Watching DNA unzip real time

(Nanowerk News) Completion of the Human Genome Project in 2003 has revealed all the pieces of the basic code that together make a human being. European researchers with equally ambitious goals have visualised on a single-molecule level the initiation of protein production based on the DNA code of single genes.
The double stranded deoxyribonucleic acid (dsDNA) that makes up the genome consists of sequences corresponding to specific genes as well as nonsense sequences. Scientists now know where all the genes start and end However, they are a long way from the equally daunting task of fully characterising how proteins are produced, how the steps can be modulated and, of course, what role the proteins play in sickness and in health.
Cells rely on a two-step process of transcription and translation in order to ‘read’ the DNA sequence of a gene and then translate this into production of a protein. Transcription involves separation of the dsDNA in the nucleus. Its initiation requires ribonucleic acid (RNA) polymerase, sort of the ‘un-zipper’ molecule.
EU-funded researchers working on the ambitious ‘A single-molecule view of initial transcription’ (SM-Transcription) project sought to combine state-of-the-art single-molecule spectroscopic imaging with a nano-scale spectroscopic ruler to visualise extremely small changes in DNA complexes signalling the start of transcription. The model system of choice was the bacteria Escherichia coli (E. coli).
Although many biological processes rely on the unzipping and/or zipping of small pieces of dsDNA, very few techniques are currently available that can analyse this procedure in real time at the single-molecule level.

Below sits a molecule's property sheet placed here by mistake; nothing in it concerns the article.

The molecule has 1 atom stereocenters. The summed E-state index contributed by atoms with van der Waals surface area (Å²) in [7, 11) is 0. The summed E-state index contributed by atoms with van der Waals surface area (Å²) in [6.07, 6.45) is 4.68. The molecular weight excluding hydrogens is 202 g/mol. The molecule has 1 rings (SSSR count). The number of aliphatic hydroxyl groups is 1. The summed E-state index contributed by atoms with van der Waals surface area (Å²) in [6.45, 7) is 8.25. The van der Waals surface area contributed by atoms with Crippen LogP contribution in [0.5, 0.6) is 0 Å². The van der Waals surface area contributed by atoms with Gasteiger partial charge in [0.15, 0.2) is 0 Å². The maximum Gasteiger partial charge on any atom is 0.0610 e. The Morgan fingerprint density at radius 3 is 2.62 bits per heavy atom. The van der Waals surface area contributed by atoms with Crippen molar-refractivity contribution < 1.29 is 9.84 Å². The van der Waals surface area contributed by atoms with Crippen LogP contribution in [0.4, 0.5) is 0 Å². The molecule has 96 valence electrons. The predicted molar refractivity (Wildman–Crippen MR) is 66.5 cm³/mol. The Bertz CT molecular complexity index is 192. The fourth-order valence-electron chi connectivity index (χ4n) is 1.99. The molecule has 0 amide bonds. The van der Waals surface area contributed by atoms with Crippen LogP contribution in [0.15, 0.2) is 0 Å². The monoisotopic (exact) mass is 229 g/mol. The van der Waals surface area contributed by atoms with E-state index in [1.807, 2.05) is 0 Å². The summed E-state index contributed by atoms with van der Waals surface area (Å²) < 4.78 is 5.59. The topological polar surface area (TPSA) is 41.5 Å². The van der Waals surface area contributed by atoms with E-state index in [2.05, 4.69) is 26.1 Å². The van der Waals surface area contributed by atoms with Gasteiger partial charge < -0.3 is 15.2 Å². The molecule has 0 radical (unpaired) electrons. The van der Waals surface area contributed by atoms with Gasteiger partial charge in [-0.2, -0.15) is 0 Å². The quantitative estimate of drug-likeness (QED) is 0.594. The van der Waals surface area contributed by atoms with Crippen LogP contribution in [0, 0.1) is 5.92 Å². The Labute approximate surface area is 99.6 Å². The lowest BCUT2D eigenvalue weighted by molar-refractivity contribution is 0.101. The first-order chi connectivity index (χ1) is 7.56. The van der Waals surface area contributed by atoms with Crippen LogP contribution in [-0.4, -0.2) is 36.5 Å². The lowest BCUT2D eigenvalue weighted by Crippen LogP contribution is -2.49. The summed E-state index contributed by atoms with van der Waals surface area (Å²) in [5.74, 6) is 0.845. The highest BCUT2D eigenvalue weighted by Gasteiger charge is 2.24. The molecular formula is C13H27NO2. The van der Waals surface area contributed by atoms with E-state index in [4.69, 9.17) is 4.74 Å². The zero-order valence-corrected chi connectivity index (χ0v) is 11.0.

The SM-Transcription team developed a modified Förster resonance energy transfer (FRET) assay to monitor a DNA fragment and indicate whether it was double stranded or single stranded. The modified (quenched) FRET (quFRET) relied on two fluorescent molecules, one on each of the two DNA strands, that exhibited quenching (a decrease) of the fluorescent signal upon contact.
Using the quFRET assay, scientists sensed abortive initiation by bacterial RNA polymerase and elucidated the mode of action of two potent inhibitors of transcription initiation. In addition, they elucidated a number of mechanisms and conformational changes related to RNA polymerase in E. coli and provided experimental evidence for conformational fluctuations in the millisecond range using FRET rulers.
The implications of the novel assay developed by the SM-Transcription team are mind-boggling. A complete run-through of the entire human genome and the transcription process of each protein is only the start.
Source: Cordis
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